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Insects and other arthropods

Hemiptera and Coleoptera

A shield bug from the Pentatomidae family.
Photo: Insectarium de Montréal (Claude Pilon)
Banasa dimidiata, Québec, Canada.
  • Banasa dimidiata, Québec, Canada.
  • Tibicen canicularis, Québec, Canada.
  • Stictocephala alta, Québec, Canada.
  • Cerambicidae, Québec, Canada.

The Hemiptera order includes bed bugs, diving beetles and water bugs, whose back wings are horny at the base and membranous at the extremity. It also includes insects whose wings are completely membranous, such as cicadas, spittlebugs, treehoppers, psyllids and aphipds. Some, like bedbugs, lost their wings over the course of evolution.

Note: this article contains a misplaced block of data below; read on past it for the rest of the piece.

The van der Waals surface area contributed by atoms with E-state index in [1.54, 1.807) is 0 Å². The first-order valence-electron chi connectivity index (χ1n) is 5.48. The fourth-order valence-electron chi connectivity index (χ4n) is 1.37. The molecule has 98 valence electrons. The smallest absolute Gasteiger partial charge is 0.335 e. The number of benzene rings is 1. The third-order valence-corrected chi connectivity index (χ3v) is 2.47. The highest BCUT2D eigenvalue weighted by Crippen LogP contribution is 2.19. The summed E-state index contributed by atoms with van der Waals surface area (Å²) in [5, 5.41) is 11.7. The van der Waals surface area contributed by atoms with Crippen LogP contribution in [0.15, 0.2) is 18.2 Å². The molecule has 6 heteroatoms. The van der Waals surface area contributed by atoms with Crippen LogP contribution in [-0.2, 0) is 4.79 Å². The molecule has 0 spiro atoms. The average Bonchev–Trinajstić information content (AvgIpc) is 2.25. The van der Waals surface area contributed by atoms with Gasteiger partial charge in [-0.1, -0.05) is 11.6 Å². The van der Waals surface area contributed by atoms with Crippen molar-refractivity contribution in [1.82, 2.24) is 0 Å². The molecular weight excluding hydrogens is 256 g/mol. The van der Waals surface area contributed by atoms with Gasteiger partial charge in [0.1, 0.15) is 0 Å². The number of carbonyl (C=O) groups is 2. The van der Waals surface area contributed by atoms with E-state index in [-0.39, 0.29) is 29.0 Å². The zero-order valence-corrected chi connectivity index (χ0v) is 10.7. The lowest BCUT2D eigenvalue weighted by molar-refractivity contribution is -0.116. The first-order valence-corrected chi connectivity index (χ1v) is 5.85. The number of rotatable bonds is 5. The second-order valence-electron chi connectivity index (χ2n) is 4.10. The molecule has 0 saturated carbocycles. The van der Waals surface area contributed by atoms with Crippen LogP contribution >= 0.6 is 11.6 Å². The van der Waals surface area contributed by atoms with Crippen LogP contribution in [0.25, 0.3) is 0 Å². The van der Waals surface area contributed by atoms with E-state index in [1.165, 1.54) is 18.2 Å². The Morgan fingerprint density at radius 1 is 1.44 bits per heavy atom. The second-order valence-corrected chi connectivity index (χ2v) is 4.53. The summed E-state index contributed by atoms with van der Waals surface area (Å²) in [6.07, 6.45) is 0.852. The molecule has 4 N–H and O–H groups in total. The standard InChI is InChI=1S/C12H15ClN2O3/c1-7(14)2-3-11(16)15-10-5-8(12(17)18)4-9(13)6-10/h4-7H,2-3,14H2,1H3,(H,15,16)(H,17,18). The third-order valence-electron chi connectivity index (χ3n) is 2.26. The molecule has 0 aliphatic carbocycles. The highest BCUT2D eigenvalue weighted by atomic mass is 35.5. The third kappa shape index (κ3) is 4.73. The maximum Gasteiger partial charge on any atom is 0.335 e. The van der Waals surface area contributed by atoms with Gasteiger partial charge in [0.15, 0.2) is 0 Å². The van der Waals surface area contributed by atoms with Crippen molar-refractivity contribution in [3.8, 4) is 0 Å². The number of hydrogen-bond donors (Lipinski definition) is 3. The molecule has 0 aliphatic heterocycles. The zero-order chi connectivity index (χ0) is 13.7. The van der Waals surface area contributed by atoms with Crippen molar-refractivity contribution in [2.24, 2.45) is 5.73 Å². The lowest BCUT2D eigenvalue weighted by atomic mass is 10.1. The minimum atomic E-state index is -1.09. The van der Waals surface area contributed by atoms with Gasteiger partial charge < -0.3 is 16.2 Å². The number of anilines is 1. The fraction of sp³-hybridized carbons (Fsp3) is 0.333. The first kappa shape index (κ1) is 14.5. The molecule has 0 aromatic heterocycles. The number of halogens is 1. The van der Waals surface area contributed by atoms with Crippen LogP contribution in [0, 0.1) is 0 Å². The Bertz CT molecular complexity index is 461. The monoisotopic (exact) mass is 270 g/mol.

In the large Coleoptera order, two pairs of wings are completely different from each other. The first pair, called elytra, are thick, horny and sometimes very colourful. They cover the two membranous wings, protecting them like a shield or case (Coleoptera means “wing case”). When the insect takes flight, the elytra lift up so the membranous wings can be used for flight. They act as a flight stabilizer.

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